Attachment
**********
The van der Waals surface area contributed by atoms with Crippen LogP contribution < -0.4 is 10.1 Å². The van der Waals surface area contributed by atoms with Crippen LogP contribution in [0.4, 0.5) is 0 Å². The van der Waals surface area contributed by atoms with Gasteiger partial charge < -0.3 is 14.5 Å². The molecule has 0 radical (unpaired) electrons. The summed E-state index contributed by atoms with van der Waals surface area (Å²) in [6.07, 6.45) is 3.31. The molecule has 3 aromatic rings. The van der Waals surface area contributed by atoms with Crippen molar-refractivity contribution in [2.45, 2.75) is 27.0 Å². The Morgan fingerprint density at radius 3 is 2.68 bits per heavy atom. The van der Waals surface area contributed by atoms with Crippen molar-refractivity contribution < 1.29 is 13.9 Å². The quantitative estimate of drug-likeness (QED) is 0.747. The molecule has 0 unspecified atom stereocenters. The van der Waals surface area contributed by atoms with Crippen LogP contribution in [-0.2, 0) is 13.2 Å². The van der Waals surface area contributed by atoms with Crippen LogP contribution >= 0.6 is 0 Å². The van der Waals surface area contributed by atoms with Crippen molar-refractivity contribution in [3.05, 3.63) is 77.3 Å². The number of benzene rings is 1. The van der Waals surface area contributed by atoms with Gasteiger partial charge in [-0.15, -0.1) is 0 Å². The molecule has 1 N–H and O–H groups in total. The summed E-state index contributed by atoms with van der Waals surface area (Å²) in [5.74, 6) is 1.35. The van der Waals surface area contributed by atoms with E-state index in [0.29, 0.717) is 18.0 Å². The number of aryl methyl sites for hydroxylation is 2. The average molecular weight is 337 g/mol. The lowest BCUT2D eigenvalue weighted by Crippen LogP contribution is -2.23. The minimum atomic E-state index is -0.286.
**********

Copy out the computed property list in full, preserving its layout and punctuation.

The van der Waals surface area contributed by atoms with Crippen LogP contribution < -0.4 is 10.1 Å². The van der Waals surface area contributed by atoms with Crippen LogP contribution in [0.4, 0.5) is 0 Å². The van der Waals surface area contributed by atoms with Gasteiger partial charge < -0.3 is 14.5 Å². The molecule has 0 radical (unpaired) electrons. The summed E-state index contributed by atoms with van der Waals surface area (Å²) in [6.07, 6.45) is 3.31. The molecule has 3 aromatic rings. The van der Waals surface area contributed by atoms with Crippen molar-refractivity contribution in [2.45, 2.75) is 27.0 Å². The Morgan fingerprint density at radius 3 is 2.68 bits per heavy atom. The van der Waals surface area contributed by atoms with Crippen molar-refractivity contribution < 1.29 is 13.9 Å². The quantitative estimate of drug-likeness (QED) is 0.747. The molecule has 0 unspecified atom stereocenters. The van der Waals surface area contributed by atoms with Crippen LogP contribution in [-0.2, 0) is 13.2 Å². The van der Waals surface area contributed by atoms with Crippen LogP contribution >= 0.6 is 0 Å². The van der Waals surface area contributed by atoms with Crippen molar-refractivity contribution in [3.05, 3.63) is 77.3 Å². The number of benzene rings is 1. The van der Waals surface area contributed by atoms with Gasteiger partial charge in [-0.15, -0.1) is 0 Å². The molecule has 1 N–H and O–H groups in total. The summed E-state index contributed by atoms with van der Waals surface area (Å²) in [5.74, 6) is 1.35. The van der Waals surface area contributed by atoms with E-state index in [0.29, 0.717) is 18.0 Å². The number of aryl methyl sites for hydroxylation is 2. The average molecular weight is 337 g/mol. The lowest BCUT2D eigenvalue weighted by Crippen LogP contribution is -2.23. The minimum atomic E-state index is -0.286.